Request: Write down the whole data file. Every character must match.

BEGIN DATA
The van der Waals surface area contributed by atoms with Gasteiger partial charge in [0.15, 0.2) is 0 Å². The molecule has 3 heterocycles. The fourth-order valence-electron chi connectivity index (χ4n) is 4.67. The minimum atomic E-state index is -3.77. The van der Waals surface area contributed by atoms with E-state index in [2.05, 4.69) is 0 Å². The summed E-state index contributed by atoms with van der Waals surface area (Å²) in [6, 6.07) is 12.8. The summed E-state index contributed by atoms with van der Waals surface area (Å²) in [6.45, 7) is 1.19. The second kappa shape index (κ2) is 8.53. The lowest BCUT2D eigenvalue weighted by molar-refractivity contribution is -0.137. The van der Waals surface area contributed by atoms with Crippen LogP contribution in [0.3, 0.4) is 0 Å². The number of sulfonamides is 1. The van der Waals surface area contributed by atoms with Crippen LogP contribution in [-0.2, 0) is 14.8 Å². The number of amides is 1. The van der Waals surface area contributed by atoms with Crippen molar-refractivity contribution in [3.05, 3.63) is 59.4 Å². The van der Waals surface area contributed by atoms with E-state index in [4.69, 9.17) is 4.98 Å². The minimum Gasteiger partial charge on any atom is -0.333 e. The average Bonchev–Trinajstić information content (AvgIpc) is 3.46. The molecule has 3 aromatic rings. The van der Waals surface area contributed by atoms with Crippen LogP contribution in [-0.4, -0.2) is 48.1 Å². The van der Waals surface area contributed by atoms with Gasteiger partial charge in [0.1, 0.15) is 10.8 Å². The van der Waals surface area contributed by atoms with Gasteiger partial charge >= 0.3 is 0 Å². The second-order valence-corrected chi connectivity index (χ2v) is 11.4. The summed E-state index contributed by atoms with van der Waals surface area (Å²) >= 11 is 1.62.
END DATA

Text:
The van der Waals surface area contributed by atoms with Gasteiger partial charge in [0.15, 0.2) is 0 Å². The molecule has 3 heterocycles. The fourth-order valence-electron chi connectivity index (χ4n) is 4.67. The minimum atomic E-state index is -3.77. The van der Waals surface area contributed by atoms with E-state index in [2.05, 4.69) is 0 Å². The summed E-state index contributed by atoms with van der Waals surface area (Å²) in [6, 6.07) is 12.8. The summed E-state index contributed by atoms with van der Waals surface area (Å²) in [6.45, 7) is 1.19. The second kappa shape index (κ2) is 8.53. The lowest BCUT2D eigenvalue weighted by molar-refractivity contribution is -0.137. The van der Waals surface area contributed by atoms with Crippen LogP contribution in [0.3, 0.4) is 0 Å². The number of sulfonamides is 1. The van der Waals surface area contributed by atoms with Crippen LogP contribution in [-0.2, 0) is 14.8 Å². The number of amides is 1. The van der Waals surface area contributed by atoms with Crippen molar-refractivity contribution in [3.05, 3.63) is 59.4 Å². The van der Waals surface area contributed by atoms with E-state index in [4.69, 9.17) is 4.98 Å². The minimum Gasteiger partial charge on any atom is -0.333 e. The average Bonchev–Trinajstić information content (AvgIpc) is 3.46. The molecule has 3 aromatic rings. The van der Waals surface area contributed by atoms with Crippen LogP contribution in [-0.4, -0.2) is 48.1 Å². The van der Waals surface area contributed by atoms with Gasteiger partial charge in [0.1, 0.15) is 10.8 Å². The van der Waals surface area contributed by atoms with Gasteiger partial charge >= 0.3 is 0 Å². The second-order valence-corrected chi connectivity index (χ2v) is 11.4. The summed E-state index contributed by atoms with van der Waals surface area (Å²) >= 11 is 1.62.